Jessica Cintron's 5-year-old daughter received a health report at school saying she was overweight.
The New York City Department of Education sends home health reports called fitness grams. They were introduced into city public schools in 2005. The test measures several aspects of a child's health: muscle strength, flexibility, and body-mass index, or BMI, which is upsetting a lot of parents and children.
Jessica's other daughter, Jelesa, is in the 9th grade. She is one of the estimated 860,000 New York City students who also received a fitness gram last year. She says the letters can lead to bullying.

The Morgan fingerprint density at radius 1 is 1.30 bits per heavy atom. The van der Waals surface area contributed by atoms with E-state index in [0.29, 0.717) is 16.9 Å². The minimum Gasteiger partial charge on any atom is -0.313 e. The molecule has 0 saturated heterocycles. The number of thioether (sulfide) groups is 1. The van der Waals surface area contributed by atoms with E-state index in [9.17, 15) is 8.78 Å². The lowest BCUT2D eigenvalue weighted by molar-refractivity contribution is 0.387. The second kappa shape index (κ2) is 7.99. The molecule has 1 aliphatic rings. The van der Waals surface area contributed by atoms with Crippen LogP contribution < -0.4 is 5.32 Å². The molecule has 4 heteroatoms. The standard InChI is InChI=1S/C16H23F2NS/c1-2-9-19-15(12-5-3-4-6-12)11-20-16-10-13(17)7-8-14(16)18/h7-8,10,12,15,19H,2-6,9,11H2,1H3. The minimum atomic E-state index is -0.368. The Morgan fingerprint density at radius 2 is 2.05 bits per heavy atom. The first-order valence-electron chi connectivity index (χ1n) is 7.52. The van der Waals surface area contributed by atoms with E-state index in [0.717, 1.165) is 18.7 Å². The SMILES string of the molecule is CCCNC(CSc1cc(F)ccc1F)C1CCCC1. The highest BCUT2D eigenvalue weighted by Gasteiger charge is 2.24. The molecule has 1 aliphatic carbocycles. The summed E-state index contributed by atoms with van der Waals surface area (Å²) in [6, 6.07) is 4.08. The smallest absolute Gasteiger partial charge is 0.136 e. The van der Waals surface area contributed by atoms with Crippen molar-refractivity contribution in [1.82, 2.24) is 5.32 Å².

Dr. Cathleen London, a family health practitioner, says BMI isn't a very accurate measurement at all. She says it's a rough measurement that doesn't take into account if the mass is fat or muscle.
However, some New Yorkers we spoke to support fitness grams. They said the letters could help young people address obesity.
Kids across 19 states are now receiving health letters from school.
Recently, an 11-year-old volleyball player in Florida, who is 5 feet 5 inches and 124 pounds, was mistakenly labeled as overweight by her school as well.
Dr. London believes that maybe BMI is TMI -- just too much information -- and can lead to self-esteem issues. She is concerned that it can contribute to eating disorders.